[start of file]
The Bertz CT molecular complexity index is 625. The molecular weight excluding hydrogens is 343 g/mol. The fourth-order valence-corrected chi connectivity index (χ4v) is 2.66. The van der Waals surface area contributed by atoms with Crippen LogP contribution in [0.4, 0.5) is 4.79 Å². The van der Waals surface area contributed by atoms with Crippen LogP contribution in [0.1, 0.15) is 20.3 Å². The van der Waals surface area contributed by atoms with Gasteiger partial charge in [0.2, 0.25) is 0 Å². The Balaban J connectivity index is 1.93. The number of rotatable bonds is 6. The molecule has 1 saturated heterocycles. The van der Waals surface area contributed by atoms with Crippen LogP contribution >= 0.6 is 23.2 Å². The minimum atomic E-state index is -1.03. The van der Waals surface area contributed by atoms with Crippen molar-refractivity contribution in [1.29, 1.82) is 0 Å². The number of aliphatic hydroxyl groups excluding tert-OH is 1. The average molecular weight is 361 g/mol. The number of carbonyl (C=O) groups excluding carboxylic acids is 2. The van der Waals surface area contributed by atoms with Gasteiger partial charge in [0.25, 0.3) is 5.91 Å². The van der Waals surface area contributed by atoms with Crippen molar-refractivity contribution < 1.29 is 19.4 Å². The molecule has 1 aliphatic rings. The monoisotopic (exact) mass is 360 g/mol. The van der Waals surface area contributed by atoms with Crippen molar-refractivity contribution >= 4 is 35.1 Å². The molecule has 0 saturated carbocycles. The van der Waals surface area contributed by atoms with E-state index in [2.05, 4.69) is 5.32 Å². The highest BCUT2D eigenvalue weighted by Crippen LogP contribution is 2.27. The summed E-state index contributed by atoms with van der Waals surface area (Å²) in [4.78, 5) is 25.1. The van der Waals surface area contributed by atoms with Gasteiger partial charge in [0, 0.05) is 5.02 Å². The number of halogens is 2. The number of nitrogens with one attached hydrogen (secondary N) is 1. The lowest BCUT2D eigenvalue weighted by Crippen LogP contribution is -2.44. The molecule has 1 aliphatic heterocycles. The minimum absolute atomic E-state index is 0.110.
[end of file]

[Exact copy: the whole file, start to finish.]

The Bertz CT molecular complexity index is 625. The molecular weight excluding hydrogens is 343 g/mol. The fourth-order valence-corrected chi connectivity index (χ4v) is 2.66. The van der Waals surface area contributed by atoms with Crippen LogP contribution in [0.4, 0.5) is 4.79 Å². The van der Waals surface area contributed by atoms with Crippen LogP contribution in [0.1, 0.15) is 20.3 Å². The van der Waals surface area contributed by atoms with Gasteiger partial charge in [0.2, 0.25) is 0 Å². The Balaban J connectivity index is 1.93. The number of rotatable bonds is 6. The molecule has 1 saturated heterocycles. The van der Waals surface area contributed by atoms with Crippen LogP contribution >= 0.6 is 23.2 Å². The minimum atomic E-state index is -1.03. The van der Waals surface area contributed by atoms with Crippen molar-refractivity contribution in [1.29, 1.82) is 0 Å². The number of aliphatic hydroxyl groups excluding tert-OH is 1. The average molecular weight is 361 g/mol. The number of carbonyl (C=O) groups excluding carboxylic acids is 2. The van der Waals surface area contributed by atoms with Gasteiger partial charge in [0.25, 0.3) is 5.91 Å². The van der Waals surface area contributed by atoms with Crippen molar-refractivity contribution < 1.29 is 19.4 Å². The molecule has 1 aliphatic rings. The monoisotopic (exact) mass is 360 g/mol. The van der Waals surface area contributed by atoms with Crippen molar-refractivity contribution >= 4 is 35.1 Å². The molecule has 0 saturated carbocycles. The van der Waals surface area contributed by atoms with E-state index in [2.05, 4.69) is 5.32 Å². The highest BCUT2D eigenvalue weighted by Crippen LogP contribution is 2.27. The summed E-state index contributed by atoms with van der Waals surface area (Å²) in [4.78, 5) is 25.1. The van der Waals surface area contributed by atoms with Gasteiger partial charge in [0, 0.05) is 5.02 Å². The number of halogens is 2. The number of nitrogens with one attached hydrogen (secondary N) is 1. The lowest BCUT2D eigenvalue weighted by Crippen LogP contribution is -2.44. The molecule has 1 aliphatic heterocycles. The minimum absolute atomic E-state index is 0.110.